2 years ago

Heather Sharpe wrote:When you get a UV flashlight, hoping to find the source of a cat pee smell, but then upon using it, realize it causes all sorts of other organic matter to fluoresce in interesting ways. So you end up spending half the night playing with it, looking at herbal salves, collected rainwater, wood, rocks, the composting toilet, spiders and insects, basically everything in your house other than potential locations of the smell you ostensibly got it to find...Then after seeing how neat fungus in your firewood looks with it, you start contemplating taking it out to explore the yard at night once the new moon rolls around and it's dark enough out there for it to work well...

And, tomato hornworms glow at night using a UV flashlight. Even the tiny quarter inch ones light up. Take a jar of water with you.
2 years ago
Well Paul, your letter in the daily-ish did it. I'm upping to the $65 level. It was the sentence that said, "think of it as the annual fundraiser." Of course.
It's kind of like public tv and radio, free and mostly quality and I never minded chipping in a little because I am happy to have it.
2 years ago

Ralph Sluder wrote:I second the grandkids.  
They love to help around the gardens.
 When they are not around..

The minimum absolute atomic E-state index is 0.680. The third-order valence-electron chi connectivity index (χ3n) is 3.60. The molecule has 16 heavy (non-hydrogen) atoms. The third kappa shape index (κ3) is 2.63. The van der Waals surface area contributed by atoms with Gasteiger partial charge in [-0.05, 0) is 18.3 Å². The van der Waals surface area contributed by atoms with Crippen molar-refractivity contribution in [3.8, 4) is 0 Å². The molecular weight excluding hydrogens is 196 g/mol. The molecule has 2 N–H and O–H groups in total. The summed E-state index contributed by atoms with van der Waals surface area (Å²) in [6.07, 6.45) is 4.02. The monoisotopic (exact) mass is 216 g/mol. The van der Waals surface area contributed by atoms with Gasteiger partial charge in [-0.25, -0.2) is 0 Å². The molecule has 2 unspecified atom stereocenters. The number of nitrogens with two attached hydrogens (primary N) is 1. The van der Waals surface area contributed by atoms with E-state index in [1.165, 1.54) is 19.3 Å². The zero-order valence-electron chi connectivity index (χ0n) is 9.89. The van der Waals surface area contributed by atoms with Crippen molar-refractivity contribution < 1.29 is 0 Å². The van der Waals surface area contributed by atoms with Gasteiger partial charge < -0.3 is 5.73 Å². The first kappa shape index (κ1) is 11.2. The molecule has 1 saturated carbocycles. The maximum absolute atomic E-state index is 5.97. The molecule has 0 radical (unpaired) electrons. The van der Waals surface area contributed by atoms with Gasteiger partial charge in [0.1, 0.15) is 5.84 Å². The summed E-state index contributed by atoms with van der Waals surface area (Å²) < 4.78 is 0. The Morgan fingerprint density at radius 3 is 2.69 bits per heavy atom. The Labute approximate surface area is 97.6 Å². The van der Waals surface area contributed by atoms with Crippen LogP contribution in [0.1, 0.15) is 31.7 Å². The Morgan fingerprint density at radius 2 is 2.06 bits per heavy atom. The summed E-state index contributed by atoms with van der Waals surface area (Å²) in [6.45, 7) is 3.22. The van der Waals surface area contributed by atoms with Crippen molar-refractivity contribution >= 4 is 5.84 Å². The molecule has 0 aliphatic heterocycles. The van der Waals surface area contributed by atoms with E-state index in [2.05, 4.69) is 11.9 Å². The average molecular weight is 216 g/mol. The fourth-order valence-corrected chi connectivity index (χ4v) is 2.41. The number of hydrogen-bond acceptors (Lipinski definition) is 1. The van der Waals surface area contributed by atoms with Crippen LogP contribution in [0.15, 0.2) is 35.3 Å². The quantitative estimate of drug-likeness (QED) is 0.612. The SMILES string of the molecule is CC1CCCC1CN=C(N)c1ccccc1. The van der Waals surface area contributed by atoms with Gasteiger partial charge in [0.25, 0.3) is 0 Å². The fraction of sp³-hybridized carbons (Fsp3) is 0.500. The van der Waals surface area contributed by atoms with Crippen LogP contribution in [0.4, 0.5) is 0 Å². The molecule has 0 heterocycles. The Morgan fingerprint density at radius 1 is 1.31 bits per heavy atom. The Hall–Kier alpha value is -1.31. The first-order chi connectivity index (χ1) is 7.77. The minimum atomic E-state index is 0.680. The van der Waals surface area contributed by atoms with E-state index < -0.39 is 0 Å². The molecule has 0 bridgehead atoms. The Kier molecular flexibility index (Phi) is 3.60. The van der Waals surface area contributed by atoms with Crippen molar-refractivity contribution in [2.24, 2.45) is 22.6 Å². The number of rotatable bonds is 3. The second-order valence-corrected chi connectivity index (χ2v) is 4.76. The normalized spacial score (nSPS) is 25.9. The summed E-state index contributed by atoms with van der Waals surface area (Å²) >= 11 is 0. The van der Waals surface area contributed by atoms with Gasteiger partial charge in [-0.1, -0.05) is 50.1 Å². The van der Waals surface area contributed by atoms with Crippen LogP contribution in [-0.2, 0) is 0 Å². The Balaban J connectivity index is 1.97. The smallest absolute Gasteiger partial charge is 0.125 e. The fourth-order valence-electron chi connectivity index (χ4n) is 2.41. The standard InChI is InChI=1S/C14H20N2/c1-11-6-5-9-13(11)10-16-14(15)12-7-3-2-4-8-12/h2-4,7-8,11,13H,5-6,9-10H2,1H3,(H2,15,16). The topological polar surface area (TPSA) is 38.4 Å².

A garden spade.   I love to use it and seem to need it every day. With my clay and hardpan it breaks clumps, mixes compost in, removes that terrible grass, digs small drainage channels and even kills cottonmouths. We have a lot of them here, see photo.

Oh my, Ralph. Bless his heart! A copperhead bit my cousin when she was about that age. That was years ago and I vividly remember every detail.
Yes, I would say grandkids would be the best tool to have around if only my grown kids would get it together and give me some!
2 years ago

Ralph Sluder wrote:  Here in the 8b deep south the bluebirds are showing up en-mass. Spent the last several days replacing and rebuilding their birdhouses and cleaning out last years debris.
We love watching them go through 3+ broods every year, but the benefit to my gardens is worth the effort alone. They can sure put away beetle larvae and grasshoppers while feeding their young.

I'm so happy to read this! Arkansas was in that major Texas snow storm in mid February where we received over a foot of snow and below 0 temps, very unusual for here. After it was all over we found 7 dead, frozen bluebirds in our bluebird box and one dead on the ground. We haven't seen a bluebird or a wren since then. Thank God they were smart and moved to Georgia, hopefully accompanied by the wrens. Even the seed eating bird numbers seem low this spring. They plowed through a 50 pound bag of sunflower seeds in just a few days during that snow week but there are less birds overall than in past years.
2 years ago
Thank you for hanging out in the forums this week Raven. I'm looking forward to gleaning more tidbits of your fiber wisdom!
2 years ago
My sticky note says it all. One of the seed packets is from last year that never got in the ground because I missed the planting window but I'm determined not to miss it this spring.
Fantastic video! Thank you! And I love the smocked aprons....❤️
2 years ago